The sale of the 11.7 percent stake comes as growth in Lending Club’s loan originations is slowing and regulatory interest in the sector is increasing.

Lending Club shares were up in yesterday’s trading. The stock had fallen more than 40 percent since the May 9 announcement of Chief Executive Officer Renaud Laplanche’s resignation after an internal investigation found the company had knowingly sold 22 million US$ of loans that did not match the buyer’s specifications.

‘We have been in discussions with Shanda regarding their investment, and we look forward to a continued dialogue with them,’ a Lending Club spokesman said.

Shanda Group said in a statement that it was a “strong believer” in the business model that Lending Club has pioneered and was “positive on its long-term prospects as it continues to evolve and refine its business.”

The company bought a total of about 29 million Lending Club shares for $148.7 million. It also has call options to buy 15.7 million shares for $11.2 million. Some of the shares were bought before Laplanche’s resignation but the bulk of the purchases were conducted after May 9th.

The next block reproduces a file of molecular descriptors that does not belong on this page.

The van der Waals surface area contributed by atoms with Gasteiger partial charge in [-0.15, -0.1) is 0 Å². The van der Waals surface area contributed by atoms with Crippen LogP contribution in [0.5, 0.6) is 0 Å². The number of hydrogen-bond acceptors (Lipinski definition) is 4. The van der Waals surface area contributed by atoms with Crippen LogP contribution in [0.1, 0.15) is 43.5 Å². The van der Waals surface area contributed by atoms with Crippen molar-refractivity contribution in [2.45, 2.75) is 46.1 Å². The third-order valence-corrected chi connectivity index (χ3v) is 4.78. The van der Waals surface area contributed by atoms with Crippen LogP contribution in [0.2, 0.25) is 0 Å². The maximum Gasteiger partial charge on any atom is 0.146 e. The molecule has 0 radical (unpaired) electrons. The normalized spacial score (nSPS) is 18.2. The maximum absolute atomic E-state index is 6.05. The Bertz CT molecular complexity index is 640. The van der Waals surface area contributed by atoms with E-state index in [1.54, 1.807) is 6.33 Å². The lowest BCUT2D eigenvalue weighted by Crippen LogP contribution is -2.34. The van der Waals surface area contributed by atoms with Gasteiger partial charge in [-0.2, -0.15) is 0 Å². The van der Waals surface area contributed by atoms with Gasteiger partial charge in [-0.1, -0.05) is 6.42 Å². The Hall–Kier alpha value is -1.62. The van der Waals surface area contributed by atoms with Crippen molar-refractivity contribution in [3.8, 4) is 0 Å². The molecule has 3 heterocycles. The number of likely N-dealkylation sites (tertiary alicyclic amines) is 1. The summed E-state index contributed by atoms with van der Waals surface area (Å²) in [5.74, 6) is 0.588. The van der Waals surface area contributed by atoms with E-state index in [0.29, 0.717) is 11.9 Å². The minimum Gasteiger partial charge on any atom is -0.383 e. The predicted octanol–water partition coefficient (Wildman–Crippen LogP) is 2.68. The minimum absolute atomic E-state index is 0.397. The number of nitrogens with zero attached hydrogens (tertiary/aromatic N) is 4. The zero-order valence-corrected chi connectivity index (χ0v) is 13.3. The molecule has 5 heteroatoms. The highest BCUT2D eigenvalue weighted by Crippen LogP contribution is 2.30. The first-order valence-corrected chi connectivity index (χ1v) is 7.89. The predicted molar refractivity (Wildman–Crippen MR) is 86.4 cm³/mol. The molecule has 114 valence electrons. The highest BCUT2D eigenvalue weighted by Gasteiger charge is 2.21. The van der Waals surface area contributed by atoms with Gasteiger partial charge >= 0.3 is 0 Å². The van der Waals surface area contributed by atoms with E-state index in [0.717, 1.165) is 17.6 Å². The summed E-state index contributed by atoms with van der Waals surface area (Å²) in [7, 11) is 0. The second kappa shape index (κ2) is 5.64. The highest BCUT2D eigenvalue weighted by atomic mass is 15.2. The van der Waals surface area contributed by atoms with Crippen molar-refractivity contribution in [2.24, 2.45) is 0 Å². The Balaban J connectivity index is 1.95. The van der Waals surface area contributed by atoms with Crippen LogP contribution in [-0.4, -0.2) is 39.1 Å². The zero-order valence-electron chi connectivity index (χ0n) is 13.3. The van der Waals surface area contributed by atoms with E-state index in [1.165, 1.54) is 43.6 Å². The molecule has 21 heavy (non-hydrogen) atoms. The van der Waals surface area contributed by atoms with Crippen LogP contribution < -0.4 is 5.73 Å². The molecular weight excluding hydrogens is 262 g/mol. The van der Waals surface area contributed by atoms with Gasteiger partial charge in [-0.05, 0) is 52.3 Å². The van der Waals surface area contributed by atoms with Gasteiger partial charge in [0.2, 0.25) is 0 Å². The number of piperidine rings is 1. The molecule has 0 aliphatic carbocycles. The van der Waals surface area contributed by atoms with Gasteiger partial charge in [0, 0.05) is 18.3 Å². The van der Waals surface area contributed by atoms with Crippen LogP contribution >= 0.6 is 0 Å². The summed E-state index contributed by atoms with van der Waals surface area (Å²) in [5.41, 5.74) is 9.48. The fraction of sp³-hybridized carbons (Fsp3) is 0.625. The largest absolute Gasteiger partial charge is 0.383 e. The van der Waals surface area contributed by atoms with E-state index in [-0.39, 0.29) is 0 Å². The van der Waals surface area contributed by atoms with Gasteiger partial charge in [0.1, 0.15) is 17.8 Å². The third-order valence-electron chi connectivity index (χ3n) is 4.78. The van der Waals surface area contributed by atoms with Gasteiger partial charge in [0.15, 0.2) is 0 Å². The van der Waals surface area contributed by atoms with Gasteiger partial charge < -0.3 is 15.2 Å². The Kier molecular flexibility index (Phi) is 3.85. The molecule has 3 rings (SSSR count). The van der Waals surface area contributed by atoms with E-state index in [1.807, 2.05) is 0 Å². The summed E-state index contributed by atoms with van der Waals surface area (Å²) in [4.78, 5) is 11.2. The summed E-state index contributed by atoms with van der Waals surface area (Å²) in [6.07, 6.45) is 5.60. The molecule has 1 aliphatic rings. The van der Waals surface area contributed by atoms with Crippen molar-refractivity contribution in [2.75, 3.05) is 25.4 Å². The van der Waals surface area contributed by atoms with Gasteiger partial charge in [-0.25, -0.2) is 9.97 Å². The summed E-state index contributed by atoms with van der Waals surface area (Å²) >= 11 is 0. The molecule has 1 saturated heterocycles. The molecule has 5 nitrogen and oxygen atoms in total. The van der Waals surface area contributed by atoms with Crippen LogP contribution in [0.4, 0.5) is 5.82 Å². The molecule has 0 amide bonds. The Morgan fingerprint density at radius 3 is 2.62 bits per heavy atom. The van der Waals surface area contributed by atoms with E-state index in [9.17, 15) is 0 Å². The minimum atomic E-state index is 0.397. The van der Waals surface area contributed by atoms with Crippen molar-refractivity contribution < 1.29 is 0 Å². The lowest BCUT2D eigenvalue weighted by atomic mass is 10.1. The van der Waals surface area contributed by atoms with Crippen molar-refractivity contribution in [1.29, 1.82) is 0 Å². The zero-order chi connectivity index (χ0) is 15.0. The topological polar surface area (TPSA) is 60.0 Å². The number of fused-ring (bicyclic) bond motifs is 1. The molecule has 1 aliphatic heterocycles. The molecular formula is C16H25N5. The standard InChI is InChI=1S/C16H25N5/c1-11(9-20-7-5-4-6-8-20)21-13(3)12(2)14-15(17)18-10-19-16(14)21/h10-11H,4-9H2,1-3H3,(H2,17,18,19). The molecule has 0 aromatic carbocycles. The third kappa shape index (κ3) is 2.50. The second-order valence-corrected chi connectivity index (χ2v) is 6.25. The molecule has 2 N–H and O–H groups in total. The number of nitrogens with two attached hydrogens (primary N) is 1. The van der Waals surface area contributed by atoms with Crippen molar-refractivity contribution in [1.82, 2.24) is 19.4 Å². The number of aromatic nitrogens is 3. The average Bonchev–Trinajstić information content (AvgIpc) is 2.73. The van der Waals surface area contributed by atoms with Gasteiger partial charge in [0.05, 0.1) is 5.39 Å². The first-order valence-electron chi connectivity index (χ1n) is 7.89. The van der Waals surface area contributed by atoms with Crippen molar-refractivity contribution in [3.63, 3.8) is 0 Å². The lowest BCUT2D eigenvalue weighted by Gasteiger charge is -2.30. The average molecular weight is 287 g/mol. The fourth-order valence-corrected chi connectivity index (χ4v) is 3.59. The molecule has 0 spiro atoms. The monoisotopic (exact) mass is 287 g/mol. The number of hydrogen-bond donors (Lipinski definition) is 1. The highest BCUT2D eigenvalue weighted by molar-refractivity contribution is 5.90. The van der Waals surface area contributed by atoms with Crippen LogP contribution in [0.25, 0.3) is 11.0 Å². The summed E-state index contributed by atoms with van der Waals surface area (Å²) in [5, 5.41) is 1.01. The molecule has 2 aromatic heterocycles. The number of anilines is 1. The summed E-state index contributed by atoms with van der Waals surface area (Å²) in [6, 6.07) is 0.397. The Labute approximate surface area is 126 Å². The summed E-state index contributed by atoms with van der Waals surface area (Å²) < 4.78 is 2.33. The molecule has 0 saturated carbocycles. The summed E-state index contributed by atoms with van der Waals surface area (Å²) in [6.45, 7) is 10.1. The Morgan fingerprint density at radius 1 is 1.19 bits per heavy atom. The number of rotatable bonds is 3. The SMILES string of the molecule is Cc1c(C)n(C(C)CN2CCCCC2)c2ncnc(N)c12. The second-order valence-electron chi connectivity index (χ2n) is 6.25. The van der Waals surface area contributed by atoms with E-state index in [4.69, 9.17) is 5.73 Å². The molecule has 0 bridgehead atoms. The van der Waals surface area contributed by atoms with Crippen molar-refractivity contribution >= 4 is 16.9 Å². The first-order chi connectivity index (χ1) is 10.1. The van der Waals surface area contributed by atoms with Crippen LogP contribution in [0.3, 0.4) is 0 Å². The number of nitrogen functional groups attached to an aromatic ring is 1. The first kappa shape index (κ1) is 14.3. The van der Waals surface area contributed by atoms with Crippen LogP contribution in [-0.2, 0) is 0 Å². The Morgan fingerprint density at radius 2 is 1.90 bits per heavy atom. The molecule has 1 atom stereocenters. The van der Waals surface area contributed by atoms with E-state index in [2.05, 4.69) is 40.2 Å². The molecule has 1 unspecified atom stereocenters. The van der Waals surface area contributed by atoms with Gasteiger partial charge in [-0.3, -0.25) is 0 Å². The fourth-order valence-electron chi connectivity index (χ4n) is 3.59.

(Source: Reuters & other)

 

Lending Club CEO Renaud Laplanche Resigns

Today’s news that Renaud Laplanche, founder of Lending Club, resigns came as a surprise for me and I think pretty much everybody else in the industry. Renaud Laplanche steered Lending Club from launch to the position it as the largest marketplace lending service for consumer loans in the US.

The board has reportedly asked for his resination after an investigation into a sale of 22 million US$ in loans to  an institutional investor that mismatched the investor’s criteria. The loans were subsequently repurchased by Lending Club.

Today’s press release states:

Lending Club conducted a review, under the supervision of a sub-committee of the board of directors and with the assistance of independent outside counsel and other advisors, regarding non-conforming sales to a single, accredited institutional investor of $22 million of near-prime loans ($15 million in March and $7 million in April). The loans in question failed to conform to the investor’s express instructions as to a non-credit and non-pricing element. Certain personnel apparently were aware that the sale did not meet the investor’s criteria.